Calling Doc's Club minimal is actually something of an overstatement.
Behind the bar in this dingy but not quite claustrophobic Harlem basement, two fixtures catch the eye, both bearing the name of Pabst. A weatherworn beer sign spans the countertop from above, while a partially painted Frigidaire sits to one side, a beer pull neatly set into the center of its door. All in all, it looks like the kind of place where it would be easy to get into a serious misunderstanding—and difficult to get out of it.
But just as you're concluding that neglect misrules this roost, you spot the concert grand piano—pristine, perfect, all polished ebony and gold plating—in short, a visual non sequitur to all that surrounds it here.
"It's the best piano in Harlem," a grizzled man croaks proudly before introducing himself as Doc Hanley, proprietor. And since you don't know where you're standing, he'll have mercy, serve you a beer and fill you in. Besides, tonight he's closing the club down for good, because by this year of 1965, the clientele for a Harlem piano room is drying up. But once, Hanley tells us, this was the after-hours center of the jazz world, a place where the greats would regularly come to duel.
It's a juicy premise for a one-man show, and Art Tatum: Piano Starts Here delivers admirably. But this hybrid production is more accurately billed as a one-man-plus performance.
Under Jay O'Berski's direction, Trevor Johnson digs deep and delivers some of his best stage work ever in the role of the good Doc Hanley, who is actually a composite character. But in this show produced by Zenph Sound Innovations, a musical software company in downtown Durham, Johnson shares the stage not only with a piano but also with the invisible hands that play it brilliantly throughout the performance, evoking standards that are part of the history of jazz. The hands are those of Art Tatum, the celebrated jazz pianist of the mid-20th century.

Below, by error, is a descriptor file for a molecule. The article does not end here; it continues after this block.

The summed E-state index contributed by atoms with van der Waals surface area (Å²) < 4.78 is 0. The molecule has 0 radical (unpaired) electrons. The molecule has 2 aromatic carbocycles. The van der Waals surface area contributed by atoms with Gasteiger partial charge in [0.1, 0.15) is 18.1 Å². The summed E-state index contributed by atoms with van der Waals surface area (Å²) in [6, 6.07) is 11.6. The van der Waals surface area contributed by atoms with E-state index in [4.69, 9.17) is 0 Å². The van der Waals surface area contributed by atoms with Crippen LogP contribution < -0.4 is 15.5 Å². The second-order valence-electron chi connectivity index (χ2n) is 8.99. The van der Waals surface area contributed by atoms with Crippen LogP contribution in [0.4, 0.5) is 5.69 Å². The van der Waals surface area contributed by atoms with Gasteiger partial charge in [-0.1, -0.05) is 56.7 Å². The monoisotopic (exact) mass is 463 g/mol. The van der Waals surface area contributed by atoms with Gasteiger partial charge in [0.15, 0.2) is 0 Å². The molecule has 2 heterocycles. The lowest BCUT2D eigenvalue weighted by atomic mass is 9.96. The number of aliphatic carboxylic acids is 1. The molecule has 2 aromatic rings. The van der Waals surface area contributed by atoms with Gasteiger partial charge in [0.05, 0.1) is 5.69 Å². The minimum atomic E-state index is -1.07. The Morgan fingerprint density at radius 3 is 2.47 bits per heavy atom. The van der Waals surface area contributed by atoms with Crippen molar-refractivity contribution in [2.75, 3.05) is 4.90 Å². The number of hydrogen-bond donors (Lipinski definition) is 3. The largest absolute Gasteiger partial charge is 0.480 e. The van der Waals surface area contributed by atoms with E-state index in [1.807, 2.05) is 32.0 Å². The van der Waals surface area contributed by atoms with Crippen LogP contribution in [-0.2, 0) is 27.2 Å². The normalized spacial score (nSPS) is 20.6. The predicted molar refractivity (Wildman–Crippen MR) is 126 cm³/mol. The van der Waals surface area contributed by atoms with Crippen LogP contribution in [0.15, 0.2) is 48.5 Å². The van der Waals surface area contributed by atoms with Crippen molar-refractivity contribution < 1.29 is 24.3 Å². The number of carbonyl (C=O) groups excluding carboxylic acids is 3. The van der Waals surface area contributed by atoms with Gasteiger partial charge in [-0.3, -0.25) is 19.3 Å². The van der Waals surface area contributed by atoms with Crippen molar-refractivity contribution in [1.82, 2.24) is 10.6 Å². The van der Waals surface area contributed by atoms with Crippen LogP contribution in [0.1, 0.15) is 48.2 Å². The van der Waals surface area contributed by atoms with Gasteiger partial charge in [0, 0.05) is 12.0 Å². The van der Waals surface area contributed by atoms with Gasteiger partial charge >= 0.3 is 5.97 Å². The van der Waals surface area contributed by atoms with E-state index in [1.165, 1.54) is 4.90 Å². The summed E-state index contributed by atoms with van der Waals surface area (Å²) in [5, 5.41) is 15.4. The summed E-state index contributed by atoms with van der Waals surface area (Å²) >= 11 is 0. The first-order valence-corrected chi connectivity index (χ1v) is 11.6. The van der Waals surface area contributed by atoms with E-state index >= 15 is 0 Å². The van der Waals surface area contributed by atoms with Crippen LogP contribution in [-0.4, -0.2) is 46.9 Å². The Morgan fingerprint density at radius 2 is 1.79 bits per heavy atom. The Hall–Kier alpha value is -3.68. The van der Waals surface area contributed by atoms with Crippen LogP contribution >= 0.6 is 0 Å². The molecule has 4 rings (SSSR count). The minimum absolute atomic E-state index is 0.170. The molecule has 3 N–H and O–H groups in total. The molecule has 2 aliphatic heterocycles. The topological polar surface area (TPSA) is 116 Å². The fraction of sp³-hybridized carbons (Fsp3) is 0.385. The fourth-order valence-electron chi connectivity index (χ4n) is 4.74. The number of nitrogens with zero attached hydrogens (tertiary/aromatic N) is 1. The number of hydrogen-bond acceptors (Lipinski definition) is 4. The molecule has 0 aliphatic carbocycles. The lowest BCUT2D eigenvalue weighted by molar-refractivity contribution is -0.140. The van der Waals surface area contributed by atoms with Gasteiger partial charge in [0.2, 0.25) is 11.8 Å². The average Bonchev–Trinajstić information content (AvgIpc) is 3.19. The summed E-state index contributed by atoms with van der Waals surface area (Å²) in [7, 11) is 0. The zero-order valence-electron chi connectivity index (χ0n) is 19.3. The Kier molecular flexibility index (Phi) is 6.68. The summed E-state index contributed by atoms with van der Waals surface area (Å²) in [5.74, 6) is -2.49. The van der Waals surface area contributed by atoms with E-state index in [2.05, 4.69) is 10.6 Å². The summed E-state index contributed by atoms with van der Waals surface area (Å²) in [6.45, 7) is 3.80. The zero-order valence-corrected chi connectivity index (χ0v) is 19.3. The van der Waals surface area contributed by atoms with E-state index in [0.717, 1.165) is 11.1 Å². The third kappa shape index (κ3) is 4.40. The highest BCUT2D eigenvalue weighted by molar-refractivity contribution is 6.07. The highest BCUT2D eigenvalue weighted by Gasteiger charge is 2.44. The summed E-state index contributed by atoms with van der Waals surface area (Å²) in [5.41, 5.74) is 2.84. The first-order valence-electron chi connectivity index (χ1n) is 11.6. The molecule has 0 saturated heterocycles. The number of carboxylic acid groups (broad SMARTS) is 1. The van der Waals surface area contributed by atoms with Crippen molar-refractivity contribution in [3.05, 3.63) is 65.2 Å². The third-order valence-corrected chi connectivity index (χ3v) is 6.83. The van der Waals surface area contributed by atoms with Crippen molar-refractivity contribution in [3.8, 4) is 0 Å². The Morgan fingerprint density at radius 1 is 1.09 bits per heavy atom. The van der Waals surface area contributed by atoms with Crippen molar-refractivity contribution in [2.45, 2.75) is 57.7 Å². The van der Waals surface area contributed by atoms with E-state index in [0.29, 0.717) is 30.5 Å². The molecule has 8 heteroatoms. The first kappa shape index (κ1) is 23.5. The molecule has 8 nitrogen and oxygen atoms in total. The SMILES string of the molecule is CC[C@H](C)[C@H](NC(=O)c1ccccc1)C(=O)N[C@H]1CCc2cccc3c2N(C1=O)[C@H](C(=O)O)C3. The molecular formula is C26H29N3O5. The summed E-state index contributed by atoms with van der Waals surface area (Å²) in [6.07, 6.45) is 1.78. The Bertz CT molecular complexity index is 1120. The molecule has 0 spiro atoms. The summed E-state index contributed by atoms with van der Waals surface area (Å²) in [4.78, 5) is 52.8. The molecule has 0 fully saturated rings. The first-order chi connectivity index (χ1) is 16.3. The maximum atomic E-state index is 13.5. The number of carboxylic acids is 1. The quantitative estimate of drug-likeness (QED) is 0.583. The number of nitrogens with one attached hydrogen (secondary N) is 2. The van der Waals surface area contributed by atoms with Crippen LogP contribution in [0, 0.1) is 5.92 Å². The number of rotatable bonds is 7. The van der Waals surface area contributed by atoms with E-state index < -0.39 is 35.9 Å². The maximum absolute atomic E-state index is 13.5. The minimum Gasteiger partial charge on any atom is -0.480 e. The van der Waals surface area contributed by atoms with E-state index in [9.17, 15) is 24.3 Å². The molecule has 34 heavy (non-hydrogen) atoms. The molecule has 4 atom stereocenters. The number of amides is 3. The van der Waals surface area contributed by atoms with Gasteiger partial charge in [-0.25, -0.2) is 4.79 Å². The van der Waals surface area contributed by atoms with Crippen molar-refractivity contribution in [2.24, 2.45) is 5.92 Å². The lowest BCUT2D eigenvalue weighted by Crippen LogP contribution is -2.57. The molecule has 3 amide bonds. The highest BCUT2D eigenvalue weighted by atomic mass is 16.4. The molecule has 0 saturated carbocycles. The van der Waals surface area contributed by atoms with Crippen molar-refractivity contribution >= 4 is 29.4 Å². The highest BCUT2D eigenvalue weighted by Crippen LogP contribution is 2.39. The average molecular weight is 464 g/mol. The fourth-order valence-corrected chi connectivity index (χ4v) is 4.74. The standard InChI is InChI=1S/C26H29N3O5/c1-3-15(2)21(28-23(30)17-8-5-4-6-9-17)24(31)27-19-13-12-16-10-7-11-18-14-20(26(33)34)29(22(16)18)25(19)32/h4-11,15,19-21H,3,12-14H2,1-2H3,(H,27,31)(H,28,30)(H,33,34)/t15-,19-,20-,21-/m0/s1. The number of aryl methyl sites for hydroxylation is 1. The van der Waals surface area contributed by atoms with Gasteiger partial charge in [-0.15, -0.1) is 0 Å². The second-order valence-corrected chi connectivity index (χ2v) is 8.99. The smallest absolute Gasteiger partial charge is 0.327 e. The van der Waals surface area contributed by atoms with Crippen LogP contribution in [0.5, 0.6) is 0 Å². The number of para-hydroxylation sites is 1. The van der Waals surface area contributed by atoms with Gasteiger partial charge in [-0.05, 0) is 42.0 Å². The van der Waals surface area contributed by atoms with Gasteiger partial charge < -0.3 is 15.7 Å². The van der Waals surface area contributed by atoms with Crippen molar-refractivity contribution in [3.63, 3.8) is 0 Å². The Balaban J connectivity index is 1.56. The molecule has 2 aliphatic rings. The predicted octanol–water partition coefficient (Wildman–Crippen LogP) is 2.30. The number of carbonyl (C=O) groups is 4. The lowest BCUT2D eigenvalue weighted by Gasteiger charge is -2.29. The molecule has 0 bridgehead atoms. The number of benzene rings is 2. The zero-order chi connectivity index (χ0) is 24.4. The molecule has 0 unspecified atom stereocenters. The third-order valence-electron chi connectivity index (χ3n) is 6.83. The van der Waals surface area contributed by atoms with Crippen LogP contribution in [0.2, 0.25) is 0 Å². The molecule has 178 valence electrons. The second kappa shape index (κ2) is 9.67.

What the Zenph engineers do is take landmark jazz and classical recordings, analyze the performances with their software and then use their proprietary equipment to replicate the rendition on a concert grand. In Tatum's case, the crew restored and analyzed the low-fidelity monaural tapes of a famous 1949 concert in Los Angeles' Shrine Auditorium, digitally recording the "re-performance" of it for a 2008 Sony Classics release.
The greatest misgiving I had when I first read the show's press release was that the show was going to boil down to a glorified 90-minute product demo for a new computer app. Thankfully, that wasn't what I saw. O'Berski's staging places the audience ringside in a semicircle of nightclub tables surrounding the piano and bar, as Johnson's Hanley, a more than able guide, holds court: flirting with the ladies, setting the gentlemen straight and regaling us all with a series of tales from the golden age of jazz. His performance and Jeffrey McIntyre's original script are nearly as pitch-perfect as the musical interludes from the concert grand. Hanley's accounts are made all the more vivid by Johnson's acute vocal and physical mimicry of Tatum, who sounds here like a cross between Dr. John and that one-time outlaw DJ, Wolfman Jack.
I was unprepared for the bursts of physical energy coming off the piano in works like "How High the Moon" and "I Know That You Know," and the capricious sketches of songs from Porgy and Bess in his "Gershwin Medley." Hanley's sharp reminiscences segue to Tatum's equally sharp musical interpretations. The stories give the songs important context, while the music convinces us why these stories should be remembered. Neither lingered longer than was entertaining.
Ultimately the show had the feel of a night in an excellent and intimate jazz bar, with a witty, warm and knowledgeable host taking us on a different kind of tour. Strongly recommended.
Correction (Dec. 16, 2010): Zenph Sound Innovations is located in downtown Durham. See comment below.